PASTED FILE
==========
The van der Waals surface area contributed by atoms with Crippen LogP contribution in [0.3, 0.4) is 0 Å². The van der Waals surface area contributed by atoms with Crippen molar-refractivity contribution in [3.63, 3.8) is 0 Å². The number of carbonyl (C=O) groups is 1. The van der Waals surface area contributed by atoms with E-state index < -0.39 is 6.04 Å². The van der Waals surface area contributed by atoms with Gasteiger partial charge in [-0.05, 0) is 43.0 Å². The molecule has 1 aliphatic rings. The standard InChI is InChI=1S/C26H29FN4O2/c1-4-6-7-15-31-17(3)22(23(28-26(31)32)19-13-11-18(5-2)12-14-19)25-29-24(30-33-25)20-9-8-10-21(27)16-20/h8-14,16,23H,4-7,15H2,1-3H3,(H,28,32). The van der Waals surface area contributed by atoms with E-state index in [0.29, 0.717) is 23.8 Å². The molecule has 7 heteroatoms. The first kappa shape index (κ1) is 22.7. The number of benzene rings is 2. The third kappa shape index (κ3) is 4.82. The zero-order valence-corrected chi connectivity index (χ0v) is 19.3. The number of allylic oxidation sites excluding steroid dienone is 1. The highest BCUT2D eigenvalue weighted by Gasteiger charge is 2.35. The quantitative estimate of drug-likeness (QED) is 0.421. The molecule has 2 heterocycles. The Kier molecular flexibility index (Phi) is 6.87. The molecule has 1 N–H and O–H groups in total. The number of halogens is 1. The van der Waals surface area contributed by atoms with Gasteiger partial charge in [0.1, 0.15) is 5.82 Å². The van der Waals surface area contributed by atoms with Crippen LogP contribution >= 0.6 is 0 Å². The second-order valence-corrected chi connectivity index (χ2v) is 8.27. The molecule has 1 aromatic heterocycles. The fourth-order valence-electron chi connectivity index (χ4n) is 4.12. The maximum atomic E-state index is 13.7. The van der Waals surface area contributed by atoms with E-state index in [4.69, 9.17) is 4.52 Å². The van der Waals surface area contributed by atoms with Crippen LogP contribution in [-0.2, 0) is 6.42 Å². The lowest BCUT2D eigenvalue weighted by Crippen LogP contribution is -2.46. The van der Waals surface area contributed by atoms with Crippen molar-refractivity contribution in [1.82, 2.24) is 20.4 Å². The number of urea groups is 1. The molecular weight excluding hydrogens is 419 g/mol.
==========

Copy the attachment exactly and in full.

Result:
The van der Waals surface area contributed by atoms with Crippen LogP contribution in [0.3, 0.4) is 0 Å². The van der Waals surface area contributed by atoms with Crippen molar-refractivity contribution in [3.63, 3.8) is 0 Å². The number of carbonyl (C=O) groups is 1. The van der Waals surface area contributed by atoms with E-state index < -0.39 is 6.04 Å². The van der Waals surface area contributed by atoms with Gasteiger partial charge in [-0.05, 0) is 43.0 Å². The molecule has 1 aliphatic rings. The standard InChI is InChI=1S/C26H29FN4O2/c1-4-6-7-15-31-17(3)22(23(28-26(31)32)19-13-11-18(5-2)12-14-19)25-29-24(30-33-25)20-9-8-10-21(27)16-20/h8-14,16,23H,4-7,15H2,1-3H3,(H,28,32). The van der Waals surface area contributed by atoms with E-state index in [0.29, 0.717) is 23.8 Å². The molecule has 7 heteroatoms. The first kappa shape index (κ1) is 22.7. The number of benzene rings is 2. The third kappa shape index (κ3) is 4.82. The zero-order valence-corrected chi connectivity index (χ0v) is 19.3. The number of allylic oxidation sites excluding steroid dienone is 1. The highest BCUT2D eigenvalue weighted by Gasteiger charge is 2.35. The quantitative estimate of drug-likeness (QED) is 0.421. The molecule has 2 heterocycles. The Kier molecular flexibility index (Phi) is 6.87. The molecule has 1 N–H and O–H groups in total. The number of halogens is 1. The van der Waals surface area contributed by atoms with Gasteiger partial charge in [0.1, 0.15) is 5.82 Å². The van der Waals surface area contributed by atoms with Crippen LogP contribution >= 0.6 is 0 Å². The second-order valence-corrected chi connectivity index (χ2v) is 8.27. The molecule has 1 aromatic heterocycles. The fourth-order valence-electron chi connectivity index (χ4n) is 4.12. The maximum atomic E-state index is 13.7. The van der Waals surface area contributed by atoms with E-state index in [4.69, 9.17) is 4.52 Å². The van der Waals surface area contributed by atoms with Crippen LogP contribution in [-0.2, 0) is 6.42 Å². The lowest BCUT2D eigenvalue weighted by Crippen LogP contribution is -2.46. The van der Waals surface area contributed by atoms with Crippen molar-refractivity contribution in [1.82, 2.24) is 20.4 Å². The number of urea groups is 1. The molecular weight excluding hydrogens is 419 g/mol.